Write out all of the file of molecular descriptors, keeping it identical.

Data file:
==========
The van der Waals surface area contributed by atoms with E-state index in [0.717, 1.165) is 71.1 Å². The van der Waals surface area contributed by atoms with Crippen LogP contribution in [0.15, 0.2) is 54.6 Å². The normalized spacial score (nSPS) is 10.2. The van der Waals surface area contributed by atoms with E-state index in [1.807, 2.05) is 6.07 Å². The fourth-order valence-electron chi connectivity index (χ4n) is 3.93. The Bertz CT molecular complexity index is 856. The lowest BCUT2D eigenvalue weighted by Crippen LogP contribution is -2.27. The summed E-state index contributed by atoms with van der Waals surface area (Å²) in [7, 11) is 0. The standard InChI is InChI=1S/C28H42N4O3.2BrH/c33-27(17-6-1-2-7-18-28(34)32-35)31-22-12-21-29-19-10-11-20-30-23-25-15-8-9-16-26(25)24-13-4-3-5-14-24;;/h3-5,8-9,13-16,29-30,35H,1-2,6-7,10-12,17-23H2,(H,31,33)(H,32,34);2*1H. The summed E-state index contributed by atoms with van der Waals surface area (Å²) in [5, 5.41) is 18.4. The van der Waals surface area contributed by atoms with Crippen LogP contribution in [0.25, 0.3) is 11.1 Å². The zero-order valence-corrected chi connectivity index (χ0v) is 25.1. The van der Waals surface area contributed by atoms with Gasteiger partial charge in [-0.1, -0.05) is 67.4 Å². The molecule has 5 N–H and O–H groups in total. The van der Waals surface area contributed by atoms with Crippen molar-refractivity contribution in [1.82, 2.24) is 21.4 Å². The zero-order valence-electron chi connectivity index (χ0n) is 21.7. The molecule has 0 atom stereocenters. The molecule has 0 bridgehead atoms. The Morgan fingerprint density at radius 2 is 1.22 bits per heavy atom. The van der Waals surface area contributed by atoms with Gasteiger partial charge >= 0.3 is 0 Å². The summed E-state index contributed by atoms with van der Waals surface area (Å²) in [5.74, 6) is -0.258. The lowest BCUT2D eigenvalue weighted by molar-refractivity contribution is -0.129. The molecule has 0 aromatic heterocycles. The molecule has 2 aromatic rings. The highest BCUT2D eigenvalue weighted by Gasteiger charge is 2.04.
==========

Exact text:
The van der Waals surface area contributed by atoms with E-state index in [0.717, 1.165) is 71.1 Å². The van der Waals surface area contributed by atoms with Crippen LogP contribution in [0.15, 0.2) is 54.6 Å². The normalized spacial score (nSPS) is 10.2. The van der Waals surface area contributed by atoms with E-state index in [1.807, 2.05) is 6.07 Å². The fourth-order valence-electron chi connectivity index (χ4n) is 3.93. The Bertz CT molecular complexity index is 856. The lowest BCUT2D eigenvalue weighted by Crippen LogP contribution is -2.27. The summed E-state index contributed by atoms with van der Waals surface area (Å²) in [7, 11) is 0. The standard InChI is InChI=1S/C28H42N4O3.2BrH/c33-27(17-6-1-2-7-18-28(34)32-35)31-22-12-21-29-19-10-11-20-30-23-25-15-8-9-16-26(25)24-13-4-3-5-14-24;;/h3-5,8-9,13-16,29-30,35H,1-2,6-7,10-12,17-23H2,(H,31,33)(H,32,34);2*1H. The summed E-state index contributed by atoms with van der Waals surface area (Å²) in [5, 5.41) is 18.4. The van der Waals surface area contributed by atoms with Crippen LogP contribution in [0.25, 0.3) is 11.1 Å². The zero-order valence-corrected chi connectivity index (χ0v) is 25.1. The van der Waals surface area contributed by atoms with Gasteiger partial charge in [-0.1, -0.05) is 67.4 Å². The molecule has 5 N–H and O–H groups in total. The van der Waals surface area contributed by atoms with Crippen molar-refractivity contribution in [1.82, 2.24) is 21.4 Å². The zero-order valence-electron chi connectivity index (χ0n) is 21.7. The molecule has 0 atom stereocenters. The molecule has 0 bridgehead atoms. The Morgan fingerprint density at radius 2 is 1.22 bits per heavy atom. The van der Waals surface area contributed by atoms with Gasteiger partial charge >= 0.3 is 0 Å². The summed E-state index contributed by atoms with van der Waals surface area (Å²) in [5.74, 6) is -0.258. The lowest BCUT2D eigenvalue weighted by molar-refractivity contribution is -0.129. The molecule has 0 aromatic heterocycles. The molecule has 2 aromatic rings. The highest BCUT2D eigenvalue weighted by Gasteiger charge is 2.04.